a removal order without referring the case to an immigration judge. Thus this provision relating to the authority of the immigration judge will apply to an alien who is subject to removal under section 235(c) of the Act only if the Service makes a determination to refer the case to an immigration judge for consideration as provided in sections 235.8(b)(2)(ii) and (d).
Expedited Removal and the Credible Fear Process
The credible fear screening provisions at § 208.30 are amended to ensure that arriving aliens who are subject to the statutory provisions for expedited removal at ports of entry will, when necessary, be considered for protection under Article 3 as well as for asylum under section 208 of the Act and withholding under section 241(b)(3)(B) of the Act. Under current procedures, an alien subject to expedited removal who expresses a fear of persecution in his or her country of origin is interviewed by an asylum
officer to determine whether the alien has a credible fear of persecution. Under the amended procedures, an alien who expresses such a fear will also be examined to determine whether he or she has a credible fear of torture. An alien will be found to have a credible fear of torture if the alien shows that there is a significant possibility that he or she is eligible for withholding of removal or deferral of removal under the Convention Against Torture. If the alien has a credible fear of torture, he or s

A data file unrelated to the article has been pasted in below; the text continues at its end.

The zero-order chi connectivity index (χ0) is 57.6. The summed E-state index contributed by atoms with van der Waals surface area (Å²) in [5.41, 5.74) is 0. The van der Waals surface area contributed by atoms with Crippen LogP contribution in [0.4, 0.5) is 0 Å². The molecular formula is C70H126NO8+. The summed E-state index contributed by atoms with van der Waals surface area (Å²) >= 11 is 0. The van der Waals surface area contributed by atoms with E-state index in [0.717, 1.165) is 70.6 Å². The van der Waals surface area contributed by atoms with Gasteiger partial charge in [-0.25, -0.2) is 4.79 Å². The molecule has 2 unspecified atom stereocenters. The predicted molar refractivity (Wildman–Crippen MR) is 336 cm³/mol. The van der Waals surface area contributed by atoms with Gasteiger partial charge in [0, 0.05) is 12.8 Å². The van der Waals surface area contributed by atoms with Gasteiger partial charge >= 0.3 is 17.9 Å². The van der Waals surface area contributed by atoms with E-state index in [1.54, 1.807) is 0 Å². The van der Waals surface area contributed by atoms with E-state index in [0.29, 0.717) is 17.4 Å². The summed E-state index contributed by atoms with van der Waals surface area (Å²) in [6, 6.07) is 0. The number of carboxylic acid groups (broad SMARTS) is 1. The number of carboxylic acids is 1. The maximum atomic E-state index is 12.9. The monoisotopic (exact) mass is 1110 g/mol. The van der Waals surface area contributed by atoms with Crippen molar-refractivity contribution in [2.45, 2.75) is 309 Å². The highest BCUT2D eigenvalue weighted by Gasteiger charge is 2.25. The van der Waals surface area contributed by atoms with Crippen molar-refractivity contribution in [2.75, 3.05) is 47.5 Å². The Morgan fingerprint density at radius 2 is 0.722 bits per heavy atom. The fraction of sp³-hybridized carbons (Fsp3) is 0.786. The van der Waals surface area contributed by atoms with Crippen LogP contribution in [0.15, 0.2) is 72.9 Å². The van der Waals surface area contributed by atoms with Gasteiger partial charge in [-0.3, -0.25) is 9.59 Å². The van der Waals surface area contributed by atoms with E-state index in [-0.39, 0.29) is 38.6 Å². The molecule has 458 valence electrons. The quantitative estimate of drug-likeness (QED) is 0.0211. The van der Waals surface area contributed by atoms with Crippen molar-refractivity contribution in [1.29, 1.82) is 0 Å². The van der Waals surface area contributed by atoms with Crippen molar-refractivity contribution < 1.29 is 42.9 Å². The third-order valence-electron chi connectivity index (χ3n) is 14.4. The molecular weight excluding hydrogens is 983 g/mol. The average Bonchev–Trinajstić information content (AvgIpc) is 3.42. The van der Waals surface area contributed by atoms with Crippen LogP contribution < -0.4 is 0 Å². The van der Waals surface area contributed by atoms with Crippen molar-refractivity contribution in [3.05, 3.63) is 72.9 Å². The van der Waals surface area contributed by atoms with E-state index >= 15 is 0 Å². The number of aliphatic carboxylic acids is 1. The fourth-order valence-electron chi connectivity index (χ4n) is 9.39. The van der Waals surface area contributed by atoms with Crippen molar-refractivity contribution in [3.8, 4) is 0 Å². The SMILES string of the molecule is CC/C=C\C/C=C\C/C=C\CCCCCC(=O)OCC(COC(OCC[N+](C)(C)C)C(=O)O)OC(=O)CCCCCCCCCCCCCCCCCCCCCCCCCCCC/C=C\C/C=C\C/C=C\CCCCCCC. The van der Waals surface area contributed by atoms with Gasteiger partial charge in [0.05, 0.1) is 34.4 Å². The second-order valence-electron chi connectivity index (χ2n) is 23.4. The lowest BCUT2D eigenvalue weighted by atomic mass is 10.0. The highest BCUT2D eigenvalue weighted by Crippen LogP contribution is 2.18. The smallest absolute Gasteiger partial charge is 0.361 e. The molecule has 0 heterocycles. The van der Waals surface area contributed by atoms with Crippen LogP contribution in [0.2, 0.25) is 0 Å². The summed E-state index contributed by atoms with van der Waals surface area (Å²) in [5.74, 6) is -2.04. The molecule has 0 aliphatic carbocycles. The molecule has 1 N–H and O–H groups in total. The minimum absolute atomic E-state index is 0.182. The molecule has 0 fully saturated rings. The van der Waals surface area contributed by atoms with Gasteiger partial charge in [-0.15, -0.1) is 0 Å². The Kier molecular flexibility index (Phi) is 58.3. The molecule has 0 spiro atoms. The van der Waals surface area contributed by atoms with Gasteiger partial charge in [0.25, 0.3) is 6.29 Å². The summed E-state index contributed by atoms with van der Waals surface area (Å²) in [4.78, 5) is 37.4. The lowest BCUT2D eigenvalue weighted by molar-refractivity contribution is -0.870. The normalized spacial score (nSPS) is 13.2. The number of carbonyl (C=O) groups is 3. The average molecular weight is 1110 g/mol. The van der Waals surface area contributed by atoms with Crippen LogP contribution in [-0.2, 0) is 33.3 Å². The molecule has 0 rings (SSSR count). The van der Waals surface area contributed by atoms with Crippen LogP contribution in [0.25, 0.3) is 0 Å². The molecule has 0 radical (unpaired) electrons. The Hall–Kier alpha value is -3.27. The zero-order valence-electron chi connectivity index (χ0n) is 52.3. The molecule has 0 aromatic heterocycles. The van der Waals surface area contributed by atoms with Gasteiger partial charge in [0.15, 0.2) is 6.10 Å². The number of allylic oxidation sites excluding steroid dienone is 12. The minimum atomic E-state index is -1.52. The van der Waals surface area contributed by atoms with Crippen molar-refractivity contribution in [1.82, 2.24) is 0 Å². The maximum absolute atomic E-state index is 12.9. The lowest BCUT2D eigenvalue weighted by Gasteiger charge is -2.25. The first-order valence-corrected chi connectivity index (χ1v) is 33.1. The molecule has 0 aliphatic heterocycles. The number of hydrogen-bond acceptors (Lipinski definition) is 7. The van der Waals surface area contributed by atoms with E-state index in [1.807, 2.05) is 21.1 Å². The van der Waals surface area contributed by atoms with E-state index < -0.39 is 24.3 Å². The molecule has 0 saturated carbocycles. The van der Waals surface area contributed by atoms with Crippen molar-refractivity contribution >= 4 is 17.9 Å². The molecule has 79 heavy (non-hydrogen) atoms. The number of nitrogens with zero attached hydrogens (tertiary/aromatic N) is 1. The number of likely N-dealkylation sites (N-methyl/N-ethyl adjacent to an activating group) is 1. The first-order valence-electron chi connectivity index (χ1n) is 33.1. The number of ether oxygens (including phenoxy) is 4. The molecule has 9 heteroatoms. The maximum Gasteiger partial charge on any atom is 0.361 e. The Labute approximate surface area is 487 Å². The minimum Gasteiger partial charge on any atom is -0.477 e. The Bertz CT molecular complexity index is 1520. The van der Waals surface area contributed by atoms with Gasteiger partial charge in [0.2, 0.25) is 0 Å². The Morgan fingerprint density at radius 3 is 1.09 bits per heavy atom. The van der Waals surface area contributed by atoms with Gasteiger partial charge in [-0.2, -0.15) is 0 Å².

he will be referred to an immigration judge for removal proceedings under section 240 of the Act, just as in the current credible fear of persecution process. In these proceedings, the alien will be able to assert a claim to withholding of removal under the Convention Against Torture or under section 241(b)(3) of the Act, or to deferral of removal in the case of an alien barred from withholding, or to asylum under section 208 of the Act. Similarly, consistent with current procedures in the expedited remov
al context, upon the alien's request, an asylum officer's negative credible fear of torture determination will be subject to expeditious review by an immigration judge, with no appeal of this screening review. Thus, the interim rule provides for fair resolution of claims to protection under the Convention Against Torture in the expedited removal context, without disrupting the streamlined process established by Congress to circumvent meritless claims.
Reasonable Fear Screening Process for Aliens in Administrative Removal Proceedings for Aggravated Felons and Aliens Subject to Reinstated Orders